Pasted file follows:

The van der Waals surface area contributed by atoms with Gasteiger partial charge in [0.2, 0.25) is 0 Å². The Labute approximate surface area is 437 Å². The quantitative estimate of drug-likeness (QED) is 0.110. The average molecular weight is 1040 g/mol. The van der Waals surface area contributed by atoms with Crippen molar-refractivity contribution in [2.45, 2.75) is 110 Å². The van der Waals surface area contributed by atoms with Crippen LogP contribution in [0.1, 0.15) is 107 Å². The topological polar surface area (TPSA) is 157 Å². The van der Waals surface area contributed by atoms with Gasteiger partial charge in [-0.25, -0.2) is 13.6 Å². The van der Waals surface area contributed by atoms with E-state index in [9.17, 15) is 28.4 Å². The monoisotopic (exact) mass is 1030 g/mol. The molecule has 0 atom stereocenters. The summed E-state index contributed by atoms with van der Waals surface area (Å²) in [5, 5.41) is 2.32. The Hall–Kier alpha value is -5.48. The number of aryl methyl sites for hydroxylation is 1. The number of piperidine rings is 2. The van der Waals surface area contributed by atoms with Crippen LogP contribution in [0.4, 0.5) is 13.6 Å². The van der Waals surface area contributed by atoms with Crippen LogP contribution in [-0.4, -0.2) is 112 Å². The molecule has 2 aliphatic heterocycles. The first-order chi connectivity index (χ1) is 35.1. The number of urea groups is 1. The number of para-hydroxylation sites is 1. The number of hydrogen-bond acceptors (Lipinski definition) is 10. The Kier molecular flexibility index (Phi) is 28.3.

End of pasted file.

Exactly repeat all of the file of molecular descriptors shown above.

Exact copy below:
The van der Waals surface area contributed by atoms with Gasteiger partial charge in [0.2, 0.25) is 0 Å². The Labute approximate surface area is 437 Å². The quantitative estimate of drug-likeness (QED) is 0.110. The average molecular weight is 1040 g/mol. The van der Waals surface area contributed by atoms with Crippen molar-refractivity contribution in [2.45, 2.75) is 110 Å². The van der Waals surface area contributed by atoms with Crippen LogP contribution in [0.1, 0.15) is 107 Å². The topological polar surface area (TPSA) is 157 Å². The van der Waals surface area contributed by atoms with Gasteiger partial charge in [-0.25, -0.2) is 13.6 Å². The van der Waals surface area contributed by atoms with E-state index in [9.17, 15) is 28.4 Å². The monoisotopic (exact) mass is 1030 g/mol. The molecule has 0 atom stereocenters. The summed E-state index contributed by atoms with van der Waals surface area (Å²) in [5, 5.41) is 2.32. The Hall–Kier alpha value is -5.48. The number of aryl methyl sites for hydroxylation is 1. The number of piperidine rings is 2. The van der Waals surface area contributed by atoms with Crippen LogP contribution in [0.4, 0.5) is 13.6 Å². The van der Waals surface area contributed by atoms with Crippen LogP contribution in [-0.4, -0.2) is 112 Å². The molecule has 2 aliphatic heterocycles. The first-order chi connectivity index (χ1) is 35.1. The number of urea groups is 1. The number of para-hydroxylation sites is 1. The number of hydrogen-bond acceptors (Lipinski definition) is 10. The Kier molecular flexibility index (Phi) is 28.3.